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Miami's good news

The faces of Miami's television news anchors have been frozen in smiles so long it's a wonder bugs don't fly in their mouths. In the Miami Herald, every issue and almost every section has a picture of video rental mogul Wayne Huizenga, the man who opened his bottomless checkbook and bought baseball for South Florida.

And on the streets, Antonio "Tony" Lopez gloats about how his city, a real macho city, will bring his baseball card collection to life on the lush green grass of Joe Robbie Stadium.

It could have been St. Petersburg's. But in one year, Miami and exotic South Florida worked its voodoo to transform Tampa Bay's years-long dream into dust, smoke and ashes.

So Miami rejoices as St. Petersburg weeps.

But do not expect Miami to feel sorry for St. Petersburg. This racially troubled, corruption-ridden place needed it, needed something, anything to help deliver it from its day-to-day malaise.

In the past week, Miamians have learned that four local judges may have been taking bribes, that a police officer died after stopping a stolen car, that a police lieutenant shot two of his own men in the legs during a drug sting, that city hall wants to evict recovering crack addicts from a group home that has been their salvation...

"You want bad news. Come to Miami. The judges are taking money. Our police get shot down. And the ones who do shoot can't hit anything but each other," said Marion Johnson, a cook in northeastern Miami.

"This baseball thing is the only good news we've got. I hate it for St. Petersburg, but . . . "

"We needed this," said Ron Higgins, who owns a public relations company and real estate holdings in Miami. "It's good for us."

The Neil Rogers show, Miami's most listened-to and controversial radio talk show, rang for days with jubilant callers who forgot to be mean. Instead of talking bad about immigrants and minorities and old people _ popular themes _ they talked baseball. Grown women and men called to discuss what color the team uniforms should be.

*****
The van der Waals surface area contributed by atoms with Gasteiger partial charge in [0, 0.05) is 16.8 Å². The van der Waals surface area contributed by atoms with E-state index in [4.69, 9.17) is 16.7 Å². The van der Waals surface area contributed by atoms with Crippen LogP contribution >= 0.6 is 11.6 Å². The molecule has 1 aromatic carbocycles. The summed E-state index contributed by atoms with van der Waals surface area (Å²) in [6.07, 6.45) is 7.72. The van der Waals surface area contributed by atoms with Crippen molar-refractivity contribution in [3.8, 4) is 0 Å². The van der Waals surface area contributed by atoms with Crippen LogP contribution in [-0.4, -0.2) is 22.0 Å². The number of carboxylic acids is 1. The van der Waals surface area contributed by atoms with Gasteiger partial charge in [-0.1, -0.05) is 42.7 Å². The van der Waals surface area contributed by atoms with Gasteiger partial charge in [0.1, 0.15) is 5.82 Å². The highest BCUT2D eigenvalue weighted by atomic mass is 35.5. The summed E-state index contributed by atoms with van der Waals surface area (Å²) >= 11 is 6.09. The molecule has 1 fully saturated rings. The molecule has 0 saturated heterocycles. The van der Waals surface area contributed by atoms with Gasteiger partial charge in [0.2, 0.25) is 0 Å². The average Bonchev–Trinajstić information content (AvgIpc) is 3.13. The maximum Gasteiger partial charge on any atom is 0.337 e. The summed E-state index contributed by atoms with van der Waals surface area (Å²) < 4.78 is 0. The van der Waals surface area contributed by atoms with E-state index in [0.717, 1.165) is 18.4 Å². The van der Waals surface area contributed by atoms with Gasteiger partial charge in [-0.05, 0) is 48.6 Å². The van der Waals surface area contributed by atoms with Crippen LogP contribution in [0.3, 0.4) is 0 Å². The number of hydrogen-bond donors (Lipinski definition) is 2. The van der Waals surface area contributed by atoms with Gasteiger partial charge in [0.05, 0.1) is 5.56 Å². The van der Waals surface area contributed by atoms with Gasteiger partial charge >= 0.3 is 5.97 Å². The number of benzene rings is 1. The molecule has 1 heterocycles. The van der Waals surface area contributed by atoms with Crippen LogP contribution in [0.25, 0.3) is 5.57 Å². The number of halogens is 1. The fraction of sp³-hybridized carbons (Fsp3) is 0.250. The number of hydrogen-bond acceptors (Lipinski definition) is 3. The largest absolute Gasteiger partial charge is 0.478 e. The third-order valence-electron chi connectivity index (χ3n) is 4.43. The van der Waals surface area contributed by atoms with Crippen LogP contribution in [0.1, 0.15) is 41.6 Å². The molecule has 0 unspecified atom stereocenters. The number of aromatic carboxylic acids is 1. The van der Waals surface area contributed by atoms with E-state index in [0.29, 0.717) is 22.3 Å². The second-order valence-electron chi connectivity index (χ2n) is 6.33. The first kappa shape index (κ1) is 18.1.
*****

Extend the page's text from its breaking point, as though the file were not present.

"Miami has a major-league team

Finally, something to be happy about," crowed Rogers, a former baseball announcer and a Cubs fan. "Now we can see the Cardinals and the Mets and the Braves and the

We don't have to get on a plane. We just have to get in our car."

The meanness came back when talk turned to the losers. No one feels sorry for St. Petersburg. One caller said St. Petersburg and Tampa didn't deserve a big-league team.

"I hope their dome rots," the unidentified man said.

"They're a yahoo city anyway," Rogers answered.

Others, out on the streets, said the same thing.

Lopez said St. Petersburg didn't deserve a major-league team because "it's not a real city with real people, like here in Miami. Miami is a real city."

People poked fun at the big biscuit in the sky, the dome that St. Petersburg built because it wanted an edge in the expansion hunt. To a lot of Miamians, the really funny thing is that the announcement the city was getting a team came during a monsoon.

As Miami's grip on an expansion team got stronger and stronger, its skies got darker and darker. It rained in Miami every day, on and off all day,for a full week.

Getting in an uninterrupted nine innings could not have happened. But Miami with its open-air stadium will have baseball, and rainouts, while St. Petersburg with its roof, and no possibility of rainouts forever and ever, will not.

The rest of the baseball-loving world can believe what it wants, that it was Wayne Huizenga's millions that brought the National League expansion team to Miami, that it was the collapse of funding in St. Petersburg that killed its chances.

Manolito Suita knows Miami won because it is on the side of the angels.

Suita said it is best not to ask the saints for too much, lest they become perturbed by mortal whining and cut him off from miracles altogether. In the past year he has prayed to heal his father-in-law's aching hip joints, for money for a bigger car, and for baseball.

His father-in-law's hips still ache, his car is still too small. But in the summer of 1993, Suita can squeeze the hobbling old man into his itty-bitty Vega station wagon and take him to see a team called the Marlins play two in the late afternoon. If it doesn't rain.

"There are a lot of Catholics here," said Suita, 32, who lives in South Miami. "I think they are all baseball fans."